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Article
Publication date: 19 June 2017

Michael Eric Stevenson and John Gordon Hedberg

This paper presents a thematic review of app-enabled learning in the context of recent developments in mobile technology and m-learning. Three key themes are presented…

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Abstract

Purpose

This paper presents a thematic review of app-enabled learning in the context of recent developments in mobile technology and m-learning. Three key themes are presented that reflect the issues that teachers, school leaders and systems have grappled with in recent years.

Design/methodology/approach

Drawing on findings from a range of case studies and literature reviews, the present time is examined as an opportunity to explore more pedagogically informed uses of mobile devices, and “app smashing” is suggested as an approach that moves the learner beyond the underlying limitations of constraining the learning to individual apps.

Findings

Findings include the benefits and limitations of mobile devices for learning in current education institutions. The paper also highlights several contexts where “app smashing” has been achieved and identifies the implications for educators across all educational contexts moving forward.

Research limitations/implications

While educators and learners alike continue to wrestle with understanding and meaningfully using a growing number of tools, platforms and ecosystems, more recent paradigms such as cloud computing now point to “device agnosticism” and “convergence” as the new normal (Garner et al., 2005; Prince, 2011).

Practical implications

At the same time, there is the emergence of what Rideout et al. (2013) refer to as the “app gap”, in which “lower-income children (ages 0-8) have more than 50 per cent less experience using mobile devices than higher-income children in the same age group” (p. 10). Combined with the problems of app overload, the lack of institutional support, insufficient guidance and unclear policy, there remain some pressing issues that need to be addressed.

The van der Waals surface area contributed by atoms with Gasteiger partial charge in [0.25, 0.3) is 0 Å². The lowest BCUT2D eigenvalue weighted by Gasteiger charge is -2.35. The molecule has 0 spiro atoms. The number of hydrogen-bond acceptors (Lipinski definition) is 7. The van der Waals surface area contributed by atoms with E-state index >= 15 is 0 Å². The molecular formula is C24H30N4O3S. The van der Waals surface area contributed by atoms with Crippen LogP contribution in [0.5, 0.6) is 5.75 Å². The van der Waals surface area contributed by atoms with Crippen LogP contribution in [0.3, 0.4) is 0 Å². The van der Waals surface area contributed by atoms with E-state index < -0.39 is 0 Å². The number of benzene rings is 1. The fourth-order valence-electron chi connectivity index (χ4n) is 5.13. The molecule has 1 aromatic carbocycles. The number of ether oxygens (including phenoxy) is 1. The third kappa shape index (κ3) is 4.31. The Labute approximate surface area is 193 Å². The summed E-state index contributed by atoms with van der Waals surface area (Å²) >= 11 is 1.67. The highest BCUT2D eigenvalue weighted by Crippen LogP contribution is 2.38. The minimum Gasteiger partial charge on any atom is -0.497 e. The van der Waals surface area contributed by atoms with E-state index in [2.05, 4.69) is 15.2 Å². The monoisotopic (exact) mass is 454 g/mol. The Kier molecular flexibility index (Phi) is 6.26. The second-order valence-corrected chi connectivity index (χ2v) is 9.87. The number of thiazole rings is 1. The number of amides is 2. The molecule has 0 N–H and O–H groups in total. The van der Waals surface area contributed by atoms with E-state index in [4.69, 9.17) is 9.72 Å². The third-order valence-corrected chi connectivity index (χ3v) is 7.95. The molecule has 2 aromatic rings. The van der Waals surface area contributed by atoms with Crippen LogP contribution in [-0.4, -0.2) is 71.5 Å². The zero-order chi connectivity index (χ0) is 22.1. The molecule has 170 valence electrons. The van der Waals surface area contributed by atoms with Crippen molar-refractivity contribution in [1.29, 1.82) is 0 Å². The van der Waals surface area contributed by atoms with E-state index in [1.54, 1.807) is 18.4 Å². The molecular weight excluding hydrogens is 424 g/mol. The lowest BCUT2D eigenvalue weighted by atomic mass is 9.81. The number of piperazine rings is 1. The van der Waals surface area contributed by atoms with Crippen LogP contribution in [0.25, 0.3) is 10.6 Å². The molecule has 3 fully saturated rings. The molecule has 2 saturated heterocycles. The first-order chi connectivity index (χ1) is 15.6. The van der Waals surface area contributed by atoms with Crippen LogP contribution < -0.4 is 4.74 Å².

Social implications

By designing the learning task as independent of the technology, the teacher is arguably better equipped to carefully and purposefully select apps as cognitive steppingstones within the learning task, resulting in tasks that more consistently challenge students to develop a wide range of digital skills. As Berson et al. (2012) note, through the use of carefully selected apps, students “learn a new form of literacy as they move between apps and engage in both personalized and collaborative learning experiences” (p. 89).

Originality/value

The paper sheds light on the areas where mobile devices are most likely to benefit learning in the coming years.

Details

Interactive Technology and Smart Education, vol. 14 no. 2
Type: Research Article
ISSN: 1741-5659

Keywords

Article
Publication date: 1 March 2001

Warren Smith

This article notes the growing attractiveness of concepts “borrowed” from chaos theory in organizational studies. Many of these interpretations display sentiments broadly…

Abstract

This article notes the growing attractiveness of concepts “borrowed” from chaos theory in organizational studies. Many of these interpretations display sentiments broadly congruent with a “postmodern” approach to organization. Indeed chaos theory itself is presented as part of a similar postmodern shift within natural science. However, these sentiments have been subject to stinging criticism by scientists. Here, the deterministic underpinning of chaos theory is used to show that chaos theory is an entirely modernist enterprise. In this case the indeterministic messages taken by organizational theorists are something of a misunderstanding. Consequently, I discuss whether this is enough to threaten the interdisciplinary status of chaos theory, particularly when it is used in a self-consciously ‘metaphorical’ fashion.

Details

International Journal of Organization Theory & Behavior, vol. 4 no. 3/4
Type: Research Article
ISSN: 1093-4537

Article
Publication date: 23 March 2010

Morten Jakobsen

The literature on managing inter‐organisational relationships typically suggests managing these relationships based on the formalised exchange of information across the…

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Abstract

Purpose